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Patient hospital room

LOUISVILLE, Ky. (WDRB) -- Waking up when the morning is still dark, Jerry Lucas gets into his truck for a 45-minute drive into downtown Louisville to University Hospital.

“I'm always wondering how is today going to go,” Lucas said. “Will I have somebody that will strike out, or will it be a day I'm actually going to see patients that need that care and who appreciate what we do?”

Because for Lucas — helping others is in his blood. He started out as a combat medic with the United States Army. His career spanned 12 years, three months and 13 days. His nursing career is now going on 30 years and counting. He even volunteered after Hurricanes Katrina and Rita.

“It is a passion to be a nurse — the only thing well I do in my life,” he said.

Lucas now works in the Emergency Department at University Hospital. It’s a job he loves but one that has a dark cloud hanging over him and other nurses.

“It's a tough job,” he said. “I've been punched in the jaw and punched in the neck. I have been spit on before. I have had bodily fluids thrown at me.”

He's not the only one. WDRB News requested employee assault reports from University Medical Center over the last four years. They reveal hundreds of instances of hospital staff being physically and verbally assaulted. From broken bones to concussions, being kicked, choked, sexually assaulted, stabbed with utensils and pregnant nurses being punched in the abdomen — the list goes on.

In Kentucky, most of these types of assaults would be considered misdemeanor crimes. But by law, if the same thing happened to an EMS worker, it would be a felony.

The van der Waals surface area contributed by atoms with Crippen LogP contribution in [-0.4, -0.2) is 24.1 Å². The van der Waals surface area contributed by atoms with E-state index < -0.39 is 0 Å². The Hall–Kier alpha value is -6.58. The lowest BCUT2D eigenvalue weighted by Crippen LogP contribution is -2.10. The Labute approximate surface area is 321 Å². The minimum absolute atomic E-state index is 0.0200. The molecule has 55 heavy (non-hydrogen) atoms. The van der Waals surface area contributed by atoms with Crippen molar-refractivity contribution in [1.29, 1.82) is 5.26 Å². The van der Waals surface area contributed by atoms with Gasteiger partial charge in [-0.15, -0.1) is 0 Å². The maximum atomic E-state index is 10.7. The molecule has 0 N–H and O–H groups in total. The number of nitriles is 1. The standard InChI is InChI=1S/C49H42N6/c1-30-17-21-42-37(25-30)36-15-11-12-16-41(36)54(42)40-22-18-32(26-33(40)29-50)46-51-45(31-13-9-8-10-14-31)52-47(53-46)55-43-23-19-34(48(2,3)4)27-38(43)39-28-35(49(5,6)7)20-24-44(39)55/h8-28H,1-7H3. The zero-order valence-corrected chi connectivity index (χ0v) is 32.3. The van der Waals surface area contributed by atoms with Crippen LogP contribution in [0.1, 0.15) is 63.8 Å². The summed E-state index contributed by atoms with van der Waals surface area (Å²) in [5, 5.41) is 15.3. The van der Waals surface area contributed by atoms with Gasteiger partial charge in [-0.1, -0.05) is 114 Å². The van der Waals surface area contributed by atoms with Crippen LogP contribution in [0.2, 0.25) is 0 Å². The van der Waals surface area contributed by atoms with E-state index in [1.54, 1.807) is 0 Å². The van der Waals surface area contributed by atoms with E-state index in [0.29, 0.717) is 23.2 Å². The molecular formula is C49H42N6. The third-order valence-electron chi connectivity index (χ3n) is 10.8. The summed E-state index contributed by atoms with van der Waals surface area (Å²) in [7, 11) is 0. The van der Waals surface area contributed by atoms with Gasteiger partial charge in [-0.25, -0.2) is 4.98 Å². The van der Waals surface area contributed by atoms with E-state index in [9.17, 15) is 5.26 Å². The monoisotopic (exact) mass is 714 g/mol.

“When does that make sense? Lucas asked. "Why are we not covered? Why are we not taking this more seriously?”

Some states have passed laws to make punishment more severe for assaults on nurses. It's a move Lucas thinks could help in Kentucky. 

“I would say it is a problem," said Dr. Jason Smith, the chief medical officer of University Of Louisville Health. "It is something we have to deal with on a day-to-day basis."

Lately, Smith said there's been a bigger recognition of the problem that's been underlying the health care system for a long time. He believes a lot of it has to do with drug abuse and mental illness.

According to the Occupational Safety and Health Administration, health care workers have a 20% higher chance of being a victim of workplace violence than other workers.

“And the people were accepting things that I would look around and say, 'That's not acceptable,'" Smith said. "And we really made a push for them to report anything and everything."

Sometimes, the problem leaks outside hospital doors. Lucas recalls one night after a shift, a combative patient followed him out to his car and harassed him.

“I turned and I told him, ‘Sir, I don't know what your problem is. And I know that you feel you have some legitimate claim to do harm to me. But at this point, if you do not leave me alone, one of us is going to walk out of this parking lot, and it's not going to be you,’" Lucas said. "And think about that. I'm a nurse. My job is to save lives ... and then I'm telling him what I'm going to do to him if he won't leave me alone. That's crazy. That’s insane."

The hospital said it's working to protect it's employees better.

“We want to provide a safe environment for our nurses, physicians, patients, our families," Smith said. "We will do everything we can to do that."

Smith said over the past few years, they've implemented de-escalation training, security is staffed 24/7, LMPD is on site 16 hours a day, 7 days a week and "no tolerance" policy signs are placed throughout the hospital.

“There's a lot I think we're trying, but I don't think there's going to be one magic solution to fixing this problem,” Smith said.

That’s why Lucas is now deciding to shine a light on the violence with the hope that someday, something might change.

“I am a nurse," he said. "I care about people. But I don't deserve to be beat up or cussed out at work."

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